Well, I guess the aims were twofold.  Firstly I wanted to write a gay-themed work that didn’t resort to long passages of sex to try and get the reader to part with their cash or their time.  As a gay man, I find it really quite offensive that filmmakers and many authors think we only want to read gay-themed stories if they contain an abundance of nudity and sex – that these directors and writers are mostly gay men themselves only compounds the problem, making it appear that the LGBTs of this world are interested in one thing only.  I don’t believe that’s true.   I have been into Waterstone’s book shop and asked where the LGBT fiction can be found, and been told “it’s under ‘erotica’”.   What the bloody hell is it doing under “erotica?”  Well, part of the reason, I guess, is that most of the gay fiction out there today does have a substantial erotic element.   Fifty Shades of Grey wouldn’t raise eyebrows amongst LGBTs, such subject matter is par for the course for gay fiction.  Even today, the act of sex seems to define who and what a gay man (or woman) is.  I find that scary and sad in equal measure.

I think most of us would be just as happy finding mirrors of ourselves on the silver screen.  And I don’t mean mirrors of who society thinks we are, but mirrors of who we really are.  There is no place for a stereotype in 2013.  We are, after all, individuals.  For all the talk of the “LGBT community”, we are still not clones of each other, or definitely going to like and admire each other just because we are sexually attracted to a particular gender.  It’s lunacy.  We wouldn’t expect all heterosexuals to be the same and like the same things and people just because they are all attracted to the opposite sex.

So, I wanted to write a book that didn’t rely on cheap thrills to get an audience. And I wanted to write a book where the gay characters didn’t live in a separate world to straight characters – again, this seems to be something that only happens in the world of gay-themed independent (American) filmmaking.   But the second major thing I wanted to do was to give a certain group of people a voice.

I wrote earlier about how we perceive fifteen and sixteen year olds, and how they really act and talk.  The bullying in Breaking Point centre on a type that is not talked about in the press or on TV, and concentrates very much on embarrassment and humiliation.  The reason we don’t hear about this as much is because the victims don’t want to talk about it.  While the incidents within the book didn’t happen to me, they are nearly all inspired by personal stories people have written on the web or from the very few newspaper articles that mention this type of behaviour.  The victims don’t want to talk about it – and understandably so, and so Breaking Point was intended to give those victims a voice, and to bring these issues out into the open.  I never intended to provide answers or resolutions to the problems.  That’s not my job, and neither am I qualified to do such a thing.  I don’t think there are solutions, certainly not blanket ones that work in every case.  If there were, we wouldn’t still be having this problem.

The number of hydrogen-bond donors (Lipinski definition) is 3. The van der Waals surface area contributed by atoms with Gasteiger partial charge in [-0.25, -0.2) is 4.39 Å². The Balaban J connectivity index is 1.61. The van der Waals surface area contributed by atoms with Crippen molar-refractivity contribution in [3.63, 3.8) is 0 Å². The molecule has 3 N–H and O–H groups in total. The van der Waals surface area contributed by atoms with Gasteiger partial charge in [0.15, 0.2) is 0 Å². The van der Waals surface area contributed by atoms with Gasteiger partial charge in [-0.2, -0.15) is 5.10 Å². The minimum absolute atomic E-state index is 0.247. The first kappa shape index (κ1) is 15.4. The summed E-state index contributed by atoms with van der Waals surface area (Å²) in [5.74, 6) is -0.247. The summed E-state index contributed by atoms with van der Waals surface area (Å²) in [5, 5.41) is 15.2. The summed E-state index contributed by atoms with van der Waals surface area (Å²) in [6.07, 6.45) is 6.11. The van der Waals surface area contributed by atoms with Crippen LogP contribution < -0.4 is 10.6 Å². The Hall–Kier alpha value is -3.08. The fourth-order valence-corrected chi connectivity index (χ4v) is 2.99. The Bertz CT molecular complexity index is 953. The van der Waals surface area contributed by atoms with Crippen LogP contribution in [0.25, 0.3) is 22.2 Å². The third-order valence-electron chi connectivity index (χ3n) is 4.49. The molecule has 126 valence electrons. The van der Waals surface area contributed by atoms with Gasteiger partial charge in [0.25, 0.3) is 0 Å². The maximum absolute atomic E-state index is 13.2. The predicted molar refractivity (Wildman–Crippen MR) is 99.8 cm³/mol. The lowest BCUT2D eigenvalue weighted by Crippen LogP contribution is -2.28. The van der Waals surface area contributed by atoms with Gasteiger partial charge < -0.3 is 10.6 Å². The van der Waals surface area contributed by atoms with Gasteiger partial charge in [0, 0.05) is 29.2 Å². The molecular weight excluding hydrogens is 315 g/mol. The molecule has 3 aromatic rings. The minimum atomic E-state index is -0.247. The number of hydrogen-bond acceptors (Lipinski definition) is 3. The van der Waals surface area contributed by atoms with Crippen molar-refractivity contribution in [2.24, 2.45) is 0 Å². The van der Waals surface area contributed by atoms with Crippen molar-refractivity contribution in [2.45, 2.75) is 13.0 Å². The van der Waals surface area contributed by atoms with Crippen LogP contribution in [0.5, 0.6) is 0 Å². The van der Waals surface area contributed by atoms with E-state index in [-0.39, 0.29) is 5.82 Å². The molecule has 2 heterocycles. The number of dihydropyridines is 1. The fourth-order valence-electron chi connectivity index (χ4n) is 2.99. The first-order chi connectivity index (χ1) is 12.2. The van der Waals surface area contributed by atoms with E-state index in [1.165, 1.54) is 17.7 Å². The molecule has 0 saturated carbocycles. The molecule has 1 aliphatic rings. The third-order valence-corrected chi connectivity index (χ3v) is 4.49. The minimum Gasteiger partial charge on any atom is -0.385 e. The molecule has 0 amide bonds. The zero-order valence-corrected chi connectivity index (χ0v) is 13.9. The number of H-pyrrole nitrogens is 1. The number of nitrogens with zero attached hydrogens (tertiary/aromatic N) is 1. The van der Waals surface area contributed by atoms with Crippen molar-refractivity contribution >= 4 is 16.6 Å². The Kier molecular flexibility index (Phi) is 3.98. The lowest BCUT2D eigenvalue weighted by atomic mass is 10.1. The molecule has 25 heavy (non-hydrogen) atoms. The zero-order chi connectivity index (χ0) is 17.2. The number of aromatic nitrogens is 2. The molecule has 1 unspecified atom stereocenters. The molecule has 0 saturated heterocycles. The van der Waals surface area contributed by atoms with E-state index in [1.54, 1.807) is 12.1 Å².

The reason for me writing this blog post is because I am trying to get my thoughts in order as to where to go next.  For me, the answer is an obvious one.  In order to finish what I have started, the rest of the story has to be told.  Bullying doesn’t end with the last day of school – either for the victims or the bullies.  The repercussions are there for a long time, in some cases throughout the person’s life.   The victim doesn’t walk out of the school gates on that last day, start smiling, and float through the next few years unaffected by what has happened.  I was diagnosed with depression two years after leaving school, and with bipolar ten years after that – which I still have, albeit nicely under control.  These kind of after effects are what I want to use as the backbone for “Breaking Down”, the tentative title of the follow-up to Breaking Point. 

I wrote a blogpost earlier in the year about cinematic depictions of mental health issues, and I face the same quandary as the films I discuss there:  how do you make the depiction of depression realistic and sympathetic, but also make it entertaining?  A novel has to be entertaining, after all.  Well, unless it’s written by Henry James, but let’s not go there.  And this is where I am falling down at the moment.  I know how the plot needs to unfold, I know how I want to depict the issues it raises, but I still need to find a way to do that in an entertaining way that makes people want to read the next page.   And that’s not going to be easy.

Will Breaking Down ever get finished?  I hope so, not least because I like the few chapters that have already been written.  But for it to be successful in any way, it has to concentrate on the individual experience, and not resort to the stereotypes that have plagued gay and lesbian film and books, and depictions of mental illness, for so many years.

For those that have read Breaking Point, or helped to spread the word, I shout out a huge “thank you” – the idea of seven thousand people owning  a copy of my book would have been laughable just a year ago.  So, thank you for making 2013 a memorable and very special year.